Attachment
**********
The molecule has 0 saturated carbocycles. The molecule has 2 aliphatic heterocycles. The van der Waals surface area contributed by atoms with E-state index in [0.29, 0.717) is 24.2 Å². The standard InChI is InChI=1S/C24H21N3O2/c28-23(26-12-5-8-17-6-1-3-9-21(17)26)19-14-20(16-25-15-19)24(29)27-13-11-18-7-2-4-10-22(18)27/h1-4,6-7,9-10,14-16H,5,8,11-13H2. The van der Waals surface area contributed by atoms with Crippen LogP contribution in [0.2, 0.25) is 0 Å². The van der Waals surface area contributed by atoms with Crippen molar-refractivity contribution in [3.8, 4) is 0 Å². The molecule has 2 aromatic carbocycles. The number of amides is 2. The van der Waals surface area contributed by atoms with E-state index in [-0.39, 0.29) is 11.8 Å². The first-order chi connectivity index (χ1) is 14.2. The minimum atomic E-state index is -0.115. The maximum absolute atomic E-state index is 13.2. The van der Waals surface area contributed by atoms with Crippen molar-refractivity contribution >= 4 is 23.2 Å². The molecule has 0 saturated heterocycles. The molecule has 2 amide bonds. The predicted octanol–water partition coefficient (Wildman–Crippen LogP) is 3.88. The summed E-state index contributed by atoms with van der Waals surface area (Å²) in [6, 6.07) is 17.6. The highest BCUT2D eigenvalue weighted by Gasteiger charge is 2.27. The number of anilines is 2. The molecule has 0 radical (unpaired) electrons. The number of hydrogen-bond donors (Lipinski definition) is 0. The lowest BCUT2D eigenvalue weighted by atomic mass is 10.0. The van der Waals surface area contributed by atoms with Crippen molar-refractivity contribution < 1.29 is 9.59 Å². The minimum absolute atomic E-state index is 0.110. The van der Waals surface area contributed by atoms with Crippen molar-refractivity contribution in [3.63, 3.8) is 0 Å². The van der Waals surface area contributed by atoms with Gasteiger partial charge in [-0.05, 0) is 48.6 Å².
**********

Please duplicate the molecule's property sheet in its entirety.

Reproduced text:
The molecule has 0 saturated carbocycles. The molecule has 2 aliphatic heterocycles. The van der Waals surface area contributed by atoms with E-state index in [0.29, 0.717) is 24.2 Å². The standard InChI is InChI=1S/C24H21N3O2/c28-23(26-12-5-8-17-6-1-3-9-21(17)26)19-14-20(16-25-15-19)24(29)27-13-11-18-7-2-4-10-22(18)27/h1-4,6-7,9-10,14-16H,5,8,11-13H2. The van der Waals surface area contributed by atoms with Crippen LogP contribution in [0.2, 0.25) is 0 Å². The van der Waals surface area contributed by atoms with Crippen molar-refractivity contribution in [3.8, 4) is 0 Å². The molecule has 2 aromatic carbocycles. The number of amides is 2. The van der Waals surface area contributed by atoms with E-state index in [-0.39, 0.29) is 11.8 Å². The first-order chi connectivity index (χ1) is 14.2. The minimum atomic E-state index is -0.115. The maximum absolute atomic E-state index is 13.2. The van der Waals surface area contributed by atoms with Crippen molar-refractivity contribution >= 4 is 23.2 Å². The molecule has 0 saturated heterocycles. The molecule has 2 amide bonds. The predicted octanol–water partition coefficient (Wildman–Crippen LogP) is 3.88. The summed E-state index contributed by atoms with van der Waals surface area (Å²) in [6, 6.07) is 17.6. The highest BCUT2D eigenvalue weighted by Gasteiger charge is 2.27. The number of anilines is 2. The molecule has 0 radical (unpaired) electrons. The number of hydrogen-bond donors (Lipinski definition) is 0. The lowest BCUT2D eigenvalue weighted by atomic mass is 10.0. The van der Waals surface area contributed by atoms with Crippen molar-refractivity contribution < 1.29 is 9.59 Å². The minimum absolute atomic E-state index is 0.110. The van der Waals surface area contributed by atoms with Crippen molar-refractivity contribution in [3.63, 3.8) is 0 Å². The van der Waals surface area contributed by atoms with Gasteiger partial charge in [-0.05, 0) is 48.6 Å².